National Association of Broadcasters. One of the biggest conventions on the calendar of a city that has more/bigger/better conferences than any other place on the planet.
But why? I mean, I get CES (Consumer Electronics Show)…THE highest attendance at any Vegas convention of the year. But NAB? Isn’t broadcasting kinda hurting these days? Then why did 100,000 attendees from around the globe flock to NAB this year?
Because “narrowcasting” isn’t as sexy of a word as broadcasting, I guess.
Instead, the basic definition of broadcasting is just changing. Just like friend is no longer a noun, but also now a verb. Just like text is no longer a written treatise, but a brief misspelled digital message AND a verb. And we all know that Spam is no longer just a questionable meat product, but also a detestable email product.
“Broadcasting” has come to mean all the many ways of digitally getting a message across to as many people as possible, but not necessarily a LOT of people (like the networks CBS, NBC, ABC, and FOX), just a lot of the people who care about any ONE thing. In that sense NICHE is the new Broadcasting, but “nichecasting” is also not a sexy word.
Oh sure, the traditional legacy means of creating TV & radio programs, and sending a signal up the broadcast tower to be picked up by tuners from the airwaves is still a viable paradigm, but fewer and fewer people are watching/listening. Just ask a millenial, or any of the X, Y, or even Z generation trendsetters. Just ask ’em where they get their information/entertainment/news/music/media. They’ll tell you the portal almost exclusively involves a smartphone.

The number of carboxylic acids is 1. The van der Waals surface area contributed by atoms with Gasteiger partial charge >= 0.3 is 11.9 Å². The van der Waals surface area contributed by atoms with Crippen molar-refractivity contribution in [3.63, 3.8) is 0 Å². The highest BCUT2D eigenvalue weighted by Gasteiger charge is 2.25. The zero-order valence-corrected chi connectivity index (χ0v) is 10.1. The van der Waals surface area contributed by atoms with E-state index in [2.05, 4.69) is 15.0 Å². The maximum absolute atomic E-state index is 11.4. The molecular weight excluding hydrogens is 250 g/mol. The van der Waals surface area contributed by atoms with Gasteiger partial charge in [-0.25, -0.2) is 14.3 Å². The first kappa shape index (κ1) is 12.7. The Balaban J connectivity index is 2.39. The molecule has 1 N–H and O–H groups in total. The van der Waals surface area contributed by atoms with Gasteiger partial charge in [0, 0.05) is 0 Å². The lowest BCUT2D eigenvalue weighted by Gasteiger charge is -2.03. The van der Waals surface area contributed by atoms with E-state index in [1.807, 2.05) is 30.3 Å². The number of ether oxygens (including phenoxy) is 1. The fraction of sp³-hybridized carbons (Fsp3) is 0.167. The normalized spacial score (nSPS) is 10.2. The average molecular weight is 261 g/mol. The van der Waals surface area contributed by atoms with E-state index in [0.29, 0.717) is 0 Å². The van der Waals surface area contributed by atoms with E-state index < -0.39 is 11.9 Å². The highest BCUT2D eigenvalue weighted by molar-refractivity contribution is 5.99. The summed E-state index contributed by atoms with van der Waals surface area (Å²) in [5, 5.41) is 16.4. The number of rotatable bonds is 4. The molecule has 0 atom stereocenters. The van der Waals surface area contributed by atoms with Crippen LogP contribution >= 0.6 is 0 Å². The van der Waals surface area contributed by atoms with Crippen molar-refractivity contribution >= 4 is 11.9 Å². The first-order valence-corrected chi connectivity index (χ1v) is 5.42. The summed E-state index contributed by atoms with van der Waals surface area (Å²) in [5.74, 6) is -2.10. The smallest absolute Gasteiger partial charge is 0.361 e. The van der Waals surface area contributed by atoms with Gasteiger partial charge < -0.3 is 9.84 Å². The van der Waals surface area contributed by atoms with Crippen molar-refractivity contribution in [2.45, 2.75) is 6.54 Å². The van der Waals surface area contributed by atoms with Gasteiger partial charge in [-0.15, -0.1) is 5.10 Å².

So in that sense, the broadcast world is adapting. The equipment vendors, and the technical geek squads or engineers are staying busy, but the conduit is changing. It’s a FB livestream. It’s a periscope feed. Catch the latest on Snapchat or Instagram. TV is for binge-watching Netflix originals…not the evening news. People want their sports on a big HD screen, but just about anything else (cat videos) can be on grainy, poorly-lit, shaky YouTube channels. Acceptable!
Like ISDN and radio, traditional TV broadcasting will not go away completely. Just suffer a thousand cuts of degradation. It will…it IS…morphing. Believe me, the big money-makers of yesterday and today are desperately trying to translate their money tree into a viable income stream in this new world. And you can bet advertising will be involved.
I ran into Townsend Coleman at the ipDTL booth Tuesday. I’ll tell you why tomorrow on this blog, along with comments on the new ipDTL functionality.
Hey, as a legacy broadcaster, I’m pedaling as fast as I can to stay agile in this new world, too!